You've got to admire the spunk and sanity of Bruce D. Grant, director of the Florida Office of Drug Control, appointed by Charlie Crist. He didn't much like the insinuation, in our story published here yesterday, that the Florida government has been lazy about funding legislation that will help curb the practices of the narco-peddling pill-mills that have sprung up like ugly mushrooms across Fort Lauderdale in the last decade, and which are responsible for feeding the drug habits of addicts in West Virginia, Kentucky, Ohio, and elsewhere. What did he do? Did he stalk off, offended, and refuse to ever again speak to the lamestream media? No! He called us about it, and we had a nice chat.
First of all, he wants us to know that there is more to Florida's prescription problem than the pill mills. Most abused prescription drugs come friends and family. The day-trippers who come to Florida from parts north to return home with hundreds of thousands of dollars worth of pain killers, mostly Oxycontin, represent only the most dramatic manifestation of a problem that kills seven Floridians daily. (And countless more nationally.) "That's only the most egregious, blatant, and ugly example of all the drug diversion going on in Florida," says Grant. He asks: "Are you familiar with The Tipping Point, by Malcolm Gladwell?" We are. "Well then -- you know what the tipping point was for the Prescription Drug Monitoring Program? It was Oakland Park. It was the national exposure that embarrassed Florida. You got this national news, people coming from all up the Eastern Seaboard and Appalachia, coming down here for the prescriptions. And we had to get off our seats and pass a law."
And of that embarrassment was born a solution. A partial one, to be sure, and not a solution free of the lugubriousness that plagues any bureaucratic action. But a solution all the same.
It's called Florida Statute 893.055 (or "SB 462"), a piece of legislation drafted by Floridian Senator Mike Fasano, Republican of District 11. The legislation mandates the creation of a database, overseen by the Department of Health, that will allow pharmacies and doctors to check on the prescription-filling activities of individual patients -- to see if a patient is doctor-shopping, for example, by visiting three doctors, obtaining three prescriptions, and filling them at three different pharmacies. Moreover, it will provide an easy way for pharmacists to note if a single doctor is prescribing "medically improbable" quantities of narcotic painkillers. The database, when completed, will make life much more difficult for the white-coated pushers of Oakland Park's pill alleys, and put a "significant dent in prescription drug diversion and abuse," according to Grant.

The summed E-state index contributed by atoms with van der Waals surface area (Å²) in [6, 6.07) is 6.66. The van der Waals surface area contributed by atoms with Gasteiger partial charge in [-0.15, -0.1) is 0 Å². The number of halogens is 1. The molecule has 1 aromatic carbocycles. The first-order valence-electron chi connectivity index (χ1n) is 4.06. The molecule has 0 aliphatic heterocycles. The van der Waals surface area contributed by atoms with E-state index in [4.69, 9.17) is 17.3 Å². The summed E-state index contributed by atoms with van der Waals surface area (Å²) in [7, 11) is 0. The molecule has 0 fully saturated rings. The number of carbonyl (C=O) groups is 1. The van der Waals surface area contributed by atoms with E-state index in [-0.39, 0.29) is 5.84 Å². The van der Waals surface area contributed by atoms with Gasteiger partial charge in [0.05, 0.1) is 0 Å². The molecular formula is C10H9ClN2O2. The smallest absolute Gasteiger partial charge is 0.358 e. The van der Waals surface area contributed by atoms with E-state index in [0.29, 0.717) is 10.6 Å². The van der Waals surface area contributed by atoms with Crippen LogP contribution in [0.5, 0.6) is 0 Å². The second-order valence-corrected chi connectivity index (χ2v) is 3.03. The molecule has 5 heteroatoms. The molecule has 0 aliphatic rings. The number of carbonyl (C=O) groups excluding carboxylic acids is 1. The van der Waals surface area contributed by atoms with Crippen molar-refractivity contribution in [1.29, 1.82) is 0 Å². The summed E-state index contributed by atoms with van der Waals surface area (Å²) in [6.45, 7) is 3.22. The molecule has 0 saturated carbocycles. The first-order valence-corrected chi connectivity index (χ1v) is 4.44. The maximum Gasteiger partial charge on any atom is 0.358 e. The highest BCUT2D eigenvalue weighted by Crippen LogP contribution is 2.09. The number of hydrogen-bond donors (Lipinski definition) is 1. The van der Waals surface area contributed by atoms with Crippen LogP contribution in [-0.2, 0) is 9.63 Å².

Problem is, as reported in our story, the legislation cannot be implemented with state funds.
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"But it is funded," says Grant. "When the law was passed in 2009, it said in there that it couldn't be funded by the state. It left us with the challenge of raising funds in two different ways." One of these was through a specially-created nonprofit that could raise funds for the creation of the database; this has yielded $500,000. The other fundraising mechanism was federal grants, which have yielded $800,000. As it stands, the program is sufficiently well-funded to bring the database online and keep it running through the end of June, 2011. "And another $250,000 will keep it up through June, 2012," says Grant.
According to the letter of the law, the database should be up and humming by the first of December. It won't be, because Florida's government is a bureaucracy, and bureaucracies are slow, and that's just how it is.
The particular problem in this instance is the dratted contractors. Shortly after Statute 893.055 was passed in early 2009, the Department of Health opened bidding on the contract to create the Prescription Drug Monitoring Program. When bidding closed this summer, the losing bidder contested the winner, and the DoH opened bidding again. The same loser, Optimum Technology, lodged another complaint -- this one about the terms of the bidding themselves. Which means construction of the database has yet to get underway. Though Grant cannot know for certain when it will be completed, he guesses it will be sometime in March.
Nevertheless, he's proud of the state's progress, and, we suspect, more pissed off about the delay than he's willing to tell a reporter. As he reminds us, the prescription drug crisis in Florida is "comparable to the crack epidemic." Until the database is complete and operational, that's another seven deaths per day, 49 per week, 200 per month...